Deepcool AK620 Features:
- High-performance dual tower cooler with 6 copper heat pipes and a maximum heat dissipation power of 260W.
- Includes two low noise (28dBA) 120mm fans with fluid dynamic bearings and a speed range of 500-1850 RPM controlled by PWM signal.
- Precision machined convex copper base plate and dense aluminium fin stack array.
- Dimensions are 129mm x 138mm x 160 mm (heatsink with fans installed) and 43mm RAM clearance height.
- Compatible with all current Intel and AMD mainstream desktop platforms including Intel LGA2066/2011-v3/2011/1200/1151/1150/1155 and AMD AM4/AM3+/AM3/AM2+/AM2/FM2+/FM2/FM1.
We wanted to test Deepcools claim that the CG560 is “ready for the high-end components” which we did by installing a high-end gaming system inside the chassis. Overall the build went very smooth. We may have made it easy going with our selection of hardware using a CPU air cooler, an M.2 SSD, no 2.5 or 3.5-inch storage and by using the stock fans. Nevertheless, this is still a very powerful build.
Installation of components such as the motherboard and graphics card were hassle-free since there is plenty of space inside the chassis and things such as the motherboard standoffs, rear I/O cutout and PCI slot cutout all lined up very well. The core chassis structure feels solid and well put together, the only slight minor issue I had with build quality was with the cheap, flexible plastic front panel which in no way impacts the build experience.
Having four fans included with the case is a real bonus and is probably ample for most systems, three of the fans being RGB is an added bonus and thankfully Deepcool doesn’t require any fancy (or annoying, decide for yourself) RGB controllers for the RGB to work. Either connect directly to the motherboard using the supplied 3-pin 5v ARGB cable or use the RGB hub that is built into the case, which allows you to skip through various RGB colour schemes and patterns using the button on the front I/O panel.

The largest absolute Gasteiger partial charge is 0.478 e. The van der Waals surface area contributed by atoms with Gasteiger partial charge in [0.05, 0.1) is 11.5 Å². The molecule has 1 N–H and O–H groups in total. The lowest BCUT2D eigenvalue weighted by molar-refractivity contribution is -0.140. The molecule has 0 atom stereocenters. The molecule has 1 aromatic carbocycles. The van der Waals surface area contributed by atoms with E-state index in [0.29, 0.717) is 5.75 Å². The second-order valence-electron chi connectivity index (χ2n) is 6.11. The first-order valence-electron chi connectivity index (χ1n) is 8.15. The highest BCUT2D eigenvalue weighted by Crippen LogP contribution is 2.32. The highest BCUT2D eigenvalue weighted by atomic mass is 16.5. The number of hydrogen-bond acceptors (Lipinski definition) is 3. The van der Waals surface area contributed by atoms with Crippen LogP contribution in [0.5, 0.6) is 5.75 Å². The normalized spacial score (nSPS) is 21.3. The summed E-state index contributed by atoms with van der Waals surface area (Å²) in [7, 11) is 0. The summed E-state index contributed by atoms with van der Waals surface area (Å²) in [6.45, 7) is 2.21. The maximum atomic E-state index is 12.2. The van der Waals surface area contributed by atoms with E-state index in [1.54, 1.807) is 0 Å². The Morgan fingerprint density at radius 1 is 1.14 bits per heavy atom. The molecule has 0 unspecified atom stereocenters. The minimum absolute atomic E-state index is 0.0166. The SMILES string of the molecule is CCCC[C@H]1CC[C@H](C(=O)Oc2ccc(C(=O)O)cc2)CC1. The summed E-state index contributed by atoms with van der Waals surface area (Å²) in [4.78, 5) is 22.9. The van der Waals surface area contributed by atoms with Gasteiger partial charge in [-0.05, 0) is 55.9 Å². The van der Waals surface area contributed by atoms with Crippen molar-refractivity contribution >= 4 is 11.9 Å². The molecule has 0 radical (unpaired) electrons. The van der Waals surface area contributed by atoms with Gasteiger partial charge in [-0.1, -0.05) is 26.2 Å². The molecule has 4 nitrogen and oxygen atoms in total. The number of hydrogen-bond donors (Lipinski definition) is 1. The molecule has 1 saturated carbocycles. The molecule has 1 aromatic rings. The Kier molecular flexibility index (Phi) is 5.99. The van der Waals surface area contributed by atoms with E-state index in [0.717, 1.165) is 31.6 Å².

One thing missing from the CG560 that might irritate some users is a USB Type-C port. However, this doesn’t concern me too much as most peripherals still ship with USB-C to USB-A cables anyway. What did irritate me slightly is the fact that Deepcool has taken away the GPU support bracket that we have seen in its previous cases, and in this build, it would have been very useful as the Sapphire RX 6800 is suffering from unsightly GPU sag which would have been eliminated if the GPU support bracket was there.
So building a high spec system inside the CG560 can be easy, likewise is the installation of the new AK620 cooler. The installation is so simple that it can be done without any hassle while the motherboard is fitted to the case and with the system stood upright (vertical). Noctua’s SecuFirm2 installation for example is difficult to do with the system upright due to the fiddly spacers and screws arrangement, the Deepcool installation method is better in my opinion.
To install the AK620, remove the stock AM4 plastic brackets, screw the Deepcool standoffs to the stock AM4 backplate, attach the Deepcool AM4 brackets to the standoffs using thumbscrews, bolt down the cooler to the brackets using the supplied long reach Philips screwdriver and clip on the fans, simple as that. Overall the installation should take no longer than 10 minutes, even the most novice PC builder should find it a breeze.